Michigan State University main website

New Studies of Seed Oil Boosts Potential for Biofuel

Ultrastructure of a chloroplast.

Seed oil, aka vegetable oil, is a basic part of food. Scientists have been experimenting with harvesting that oil to make biofuels that could someday power our jets and cars.

But seed oil production is complicated, and we still have a lot to know about how the oil is produced and managed before we can reap the benefits.

What we do know is that the precursors for seed oil come from many sources in a plant cell. And Kun (Kenny) Wang and the lab of Christoph Benning, MSU Foundation Professor and director of the MSU-DOE Plant Research Laboratory,  have recently identified a new, potentially significant one.

The study is published in the journal The Plant Cell.

Different parts of the cell do specific things. Mitochondria make energy. The cell wall protects the cell. These definitions hold true, but they are a bit like describing an old dial phone, which can do only one thing: make phone calls.

Cell components are like smartphones, more complex. Although they keep their original purpose (phone calls), they have a lot of apps that do useful things unrelated to making calls.

That’s true for the chloroplast. Chloroplasts, found in plant cells, are miniature ‘energy factories’ and the site of photosynthesis, the basis of life on Earth. Chloroplasts are mainly known as the source of photosynthesis, the process that sustains life on Earth.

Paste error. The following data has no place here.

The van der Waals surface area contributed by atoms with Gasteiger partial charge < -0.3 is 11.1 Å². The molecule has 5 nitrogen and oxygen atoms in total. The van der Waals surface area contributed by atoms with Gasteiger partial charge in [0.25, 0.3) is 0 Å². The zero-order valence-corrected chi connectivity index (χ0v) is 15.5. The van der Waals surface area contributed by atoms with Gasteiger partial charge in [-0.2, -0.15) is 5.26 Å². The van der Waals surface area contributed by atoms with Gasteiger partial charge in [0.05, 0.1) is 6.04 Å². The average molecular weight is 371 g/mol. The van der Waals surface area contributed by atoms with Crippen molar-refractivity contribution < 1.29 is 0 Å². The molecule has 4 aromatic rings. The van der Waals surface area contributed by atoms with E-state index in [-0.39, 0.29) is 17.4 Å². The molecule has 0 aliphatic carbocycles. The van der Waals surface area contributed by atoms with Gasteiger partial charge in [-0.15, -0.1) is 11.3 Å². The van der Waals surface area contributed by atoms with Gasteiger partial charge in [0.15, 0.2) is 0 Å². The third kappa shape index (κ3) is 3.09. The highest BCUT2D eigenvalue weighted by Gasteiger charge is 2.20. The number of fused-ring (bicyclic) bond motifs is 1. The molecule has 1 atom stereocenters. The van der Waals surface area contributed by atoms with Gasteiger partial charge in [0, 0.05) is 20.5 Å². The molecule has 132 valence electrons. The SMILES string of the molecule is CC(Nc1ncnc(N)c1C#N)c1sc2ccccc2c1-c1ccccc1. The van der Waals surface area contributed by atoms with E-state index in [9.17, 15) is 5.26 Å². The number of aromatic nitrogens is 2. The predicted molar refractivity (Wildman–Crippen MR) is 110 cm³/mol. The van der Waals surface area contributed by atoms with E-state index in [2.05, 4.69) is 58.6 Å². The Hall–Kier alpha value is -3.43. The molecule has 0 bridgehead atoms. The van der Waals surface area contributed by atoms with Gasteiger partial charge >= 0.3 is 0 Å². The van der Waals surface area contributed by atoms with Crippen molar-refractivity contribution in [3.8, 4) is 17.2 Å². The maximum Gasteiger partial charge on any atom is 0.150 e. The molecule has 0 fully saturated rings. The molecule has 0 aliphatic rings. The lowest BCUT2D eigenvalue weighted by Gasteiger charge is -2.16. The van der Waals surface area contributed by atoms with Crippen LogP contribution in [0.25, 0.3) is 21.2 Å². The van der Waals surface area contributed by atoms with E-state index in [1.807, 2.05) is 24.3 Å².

Photosynthesis is the process responsible for using light and carbon dioxide from the atmosphere for plant growth and for providing food and energy to most of the planet’s inhabitants. Now, we are finding that it also has an app to help produce seed oil.

“Previously, people thought that oil production was largely based in one cellular component, the massive cellular factory known as the endoplasmic reticulum,” Wang, a graduate student in the Department of Biochemistry & Molecular Biology, says. The endoplasmic reticulum is a membrane system that forms a series of flattened sacs within cells. It serves multiple functions, especially making and transporting proteins to their destinations.

“We are finding that the chloroplast also helps in ways we did not think of before.”


Comments are closed.